32And it came to pass, as Peter passed throughout all quarters, he came down also to the saints which dwelt at Lydda. 33And there he found a certain man named Aeneas, which had kept his bed eight years, and was sick of the palsy. 34And Peter said unto him, Aeneas, Jesus Christ maketh thee whole: arise, and make thy bed. And he arose immediately. 35And all that dwelt at Lydda and Saron saw him, and turned to the Lord. 36Now there was at Joppa a certain disciple named Tabitha, which by interpretation is called Dorcas: this woman was full of good works and almsdeeds which she did. 37And it came to pass in those days, that she was sick, and died: whom when they had washed, they laid her in an upper chamber. 38And forasmuch as Lydda was nigh to Joppa, and the disciples had heard that Peter was there, they sent unto him two men, desiring him that he would not delay to come to them. 39Then Peter arose and went with them. When he was come, they brought him into the upper chamber: and all the widows stood by him weeping, and shewing the coats and garments which Dorcas made, while she was with them. 40But Peter put them all forth, and kneeled down, and prayed; and turning him to the body said, Tabitha, arise. And she opened her eyes: and when she saw Peter, she sat up. 41And he gave her his hand, and lifted her up, and when he had called the saints and widows, presented her alive. 42And it was known throughout all Joppa; and many believed in the Lord. 43And it came to pass, that he tarried many days in Joppa with one Simon a tanner.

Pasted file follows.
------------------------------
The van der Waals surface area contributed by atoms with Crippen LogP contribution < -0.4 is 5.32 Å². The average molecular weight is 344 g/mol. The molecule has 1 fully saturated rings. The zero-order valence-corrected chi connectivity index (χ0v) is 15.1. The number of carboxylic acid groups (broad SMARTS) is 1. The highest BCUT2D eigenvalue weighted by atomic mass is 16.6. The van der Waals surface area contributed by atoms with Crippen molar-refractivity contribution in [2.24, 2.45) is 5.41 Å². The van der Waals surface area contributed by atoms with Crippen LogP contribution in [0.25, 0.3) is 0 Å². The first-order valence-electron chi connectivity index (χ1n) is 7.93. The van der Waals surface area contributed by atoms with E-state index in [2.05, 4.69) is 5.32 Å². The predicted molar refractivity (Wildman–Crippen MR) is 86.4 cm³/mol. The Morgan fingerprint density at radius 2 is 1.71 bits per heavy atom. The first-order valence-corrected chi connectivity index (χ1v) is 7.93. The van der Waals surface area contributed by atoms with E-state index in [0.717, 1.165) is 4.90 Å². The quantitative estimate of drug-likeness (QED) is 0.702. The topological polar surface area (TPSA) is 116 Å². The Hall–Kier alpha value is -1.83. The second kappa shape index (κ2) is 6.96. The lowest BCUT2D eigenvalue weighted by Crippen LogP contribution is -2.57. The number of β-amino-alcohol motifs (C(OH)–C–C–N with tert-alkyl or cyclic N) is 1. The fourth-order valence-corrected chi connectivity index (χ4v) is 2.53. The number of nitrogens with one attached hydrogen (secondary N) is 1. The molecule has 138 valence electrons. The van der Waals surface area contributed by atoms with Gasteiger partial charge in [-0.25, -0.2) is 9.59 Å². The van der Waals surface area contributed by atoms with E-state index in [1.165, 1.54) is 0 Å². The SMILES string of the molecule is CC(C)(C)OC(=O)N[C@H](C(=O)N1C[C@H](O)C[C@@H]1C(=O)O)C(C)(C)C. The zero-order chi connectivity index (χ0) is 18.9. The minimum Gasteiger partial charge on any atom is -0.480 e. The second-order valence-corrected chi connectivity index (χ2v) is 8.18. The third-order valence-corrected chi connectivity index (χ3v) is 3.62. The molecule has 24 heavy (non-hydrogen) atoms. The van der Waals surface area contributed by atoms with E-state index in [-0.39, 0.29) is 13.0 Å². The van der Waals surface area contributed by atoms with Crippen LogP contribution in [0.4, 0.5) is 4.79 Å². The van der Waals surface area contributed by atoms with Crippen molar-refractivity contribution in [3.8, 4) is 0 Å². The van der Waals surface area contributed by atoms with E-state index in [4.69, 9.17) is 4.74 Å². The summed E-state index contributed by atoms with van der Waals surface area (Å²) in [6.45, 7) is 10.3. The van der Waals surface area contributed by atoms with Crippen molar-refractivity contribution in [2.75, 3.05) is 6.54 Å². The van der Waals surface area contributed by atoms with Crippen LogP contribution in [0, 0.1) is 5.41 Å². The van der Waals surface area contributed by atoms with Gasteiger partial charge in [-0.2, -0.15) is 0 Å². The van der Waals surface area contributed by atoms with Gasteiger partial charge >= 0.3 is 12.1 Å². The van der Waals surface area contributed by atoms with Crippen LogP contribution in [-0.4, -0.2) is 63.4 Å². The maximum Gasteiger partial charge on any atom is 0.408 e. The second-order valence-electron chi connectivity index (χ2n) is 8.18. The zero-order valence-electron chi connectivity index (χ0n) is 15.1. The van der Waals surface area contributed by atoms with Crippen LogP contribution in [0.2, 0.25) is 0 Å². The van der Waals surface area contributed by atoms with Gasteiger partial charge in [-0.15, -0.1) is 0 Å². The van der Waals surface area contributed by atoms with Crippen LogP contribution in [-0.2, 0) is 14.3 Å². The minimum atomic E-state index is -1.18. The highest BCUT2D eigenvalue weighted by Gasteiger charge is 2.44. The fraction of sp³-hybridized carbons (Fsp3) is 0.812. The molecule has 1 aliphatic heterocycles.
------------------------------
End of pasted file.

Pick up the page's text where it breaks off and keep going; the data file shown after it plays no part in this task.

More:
37. It happened that she was sick. He saith in plain words that she was sick, that he may the more plainly express her death which followed. To the same end he saith that the corpse was washed and laid in an upper chamber; therefore, these circumstances serve to make the miracle to be believed. Whereas they carry her not straightway to the grave, but lay her in the upper part of the house, that they may keep her there, we may thereby gather that they had some hope of recovering her life. It is likely that the rite of washing, whereof Luke maketh mention, was most ancient; and I do not doubt but that it came from the holy fathers by continual course of times, as if it had been delivered from hand to hand, that in death itself some visible and of the resurrection might comfort the minds of the godly, and lift them up unto some good hope; to wit, seeing the manifestation of eternal life was not so evident, yea, seeing that Christ, the pledge and substance of eternal life, was not as yet revealed, it was requisite that both the obscurity of doctrine, and also the absence of Christ, should be supplied by such helps. Therefore they washed the bodies of the dead, that they might once 635635     “Ut pura aliquando ad Dei tribunal sisterentur,” that they might one day stand pure at the judgmentseat of God. stand before the judgment-seat of God, being clean. 636636     “Quotidianae ablutiones,” their daily ablutions. Finally, there was the same reason for washing the dead which was for the living; the daily washing put them in mind of this, that no man can please God save he who should be purged from his filthiness. So, in the rite of burying, God would have some sign extant whereby men might be admonished that they went polluted out of this life by reason of that filthiness which they had gathered in the world. Washing did no more help those which were dead than burial, but it was used to teach the living; 637637     “Superstites,” survivors. for because death hath some show of destruction, lest it should extinguish the faith of the resurrection, it was requisite that contrary shows should be set against it, that they might represent life in death. The Gentiles also took to themselves this ceremony, for which cause Ennius saith, A good woman did wash and anoint Tarquinius’s corpse. But (their) imitation was but apish 638638     “Praepostera,” preposterous. in this thing, as in all other ceremonies. And Christians also have taken to themselves this example unadvisedly, as if the observation of a figure used under the law ought to continue always; for at the beginning of the gospel, although the necessity were abolished, yet the use was lawful, until such time as it might grow out of use in tract of time. But the monks do at this day no less imitate Judaism than did the Gentiles in times past, without choice and judgment, for they wash corpses, that they may bury Christ in shadows, which, being buried with him in his grave, ought never to have been used any more.